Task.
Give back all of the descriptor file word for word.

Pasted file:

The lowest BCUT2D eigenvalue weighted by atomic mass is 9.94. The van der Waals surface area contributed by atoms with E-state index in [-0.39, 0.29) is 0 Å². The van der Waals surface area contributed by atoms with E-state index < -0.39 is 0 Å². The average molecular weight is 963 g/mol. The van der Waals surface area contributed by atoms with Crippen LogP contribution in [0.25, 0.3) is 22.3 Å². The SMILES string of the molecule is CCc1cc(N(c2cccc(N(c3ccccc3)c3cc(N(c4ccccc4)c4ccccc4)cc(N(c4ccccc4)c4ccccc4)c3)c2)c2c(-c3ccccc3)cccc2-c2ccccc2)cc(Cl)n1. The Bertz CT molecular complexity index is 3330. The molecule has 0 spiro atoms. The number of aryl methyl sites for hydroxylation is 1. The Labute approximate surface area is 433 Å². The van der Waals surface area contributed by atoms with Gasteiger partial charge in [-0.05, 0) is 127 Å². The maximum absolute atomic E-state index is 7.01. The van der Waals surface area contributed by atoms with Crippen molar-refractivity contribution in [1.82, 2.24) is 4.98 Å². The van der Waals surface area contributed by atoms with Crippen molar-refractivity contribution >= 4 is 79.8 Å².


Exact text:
The lowest BCUT2D eigenvalue weighted by atomic mass is 9.94. The van der Waals surface area contributed by atoms with E-state index in [-0.39, 0.29) is 0 Å². The van der Waals surface area contributed by atoms with E-state index < -0.39 is 0 Å². The average molecular weight is 963 g/mol. The van der Waals surface area contributed by atoms with Crippen LogP contribution in [0.25, 0.3) is 22.3 Å². The SMILES string of the molecule is CCc1cc(N(c2cccc(N(c3ccccc3)c3cc(N(c4ccccc4)c4ccccc4)cc(N(c4ccccc4)c4ccccc4)c3)c2)c2c(-c3ccccc3)cccc2-c2ccccc2)cc(Cl)n1. The Bertz CT molecular complexity index is 3330. The molecule has 0 spiro atoms. The number of aryl methyl sites for hydroxylation is 1. The Labute approximate surface area is 433 Å². The van der Waals surface area contributed by atoms with Gasteiger partial charge in [-0.05, 0) is 127 Å². The maximum absolute atomic E-state index is 7.01. The van der Waals surface area contributed by atoms with Crippen molar-refractivity contribution in [1.82, 2.24) is 4.98 Å². The van der Waals surface area contributed by atoms with Crippen molar-refractivity contribution >= 4 is 79.8 Å².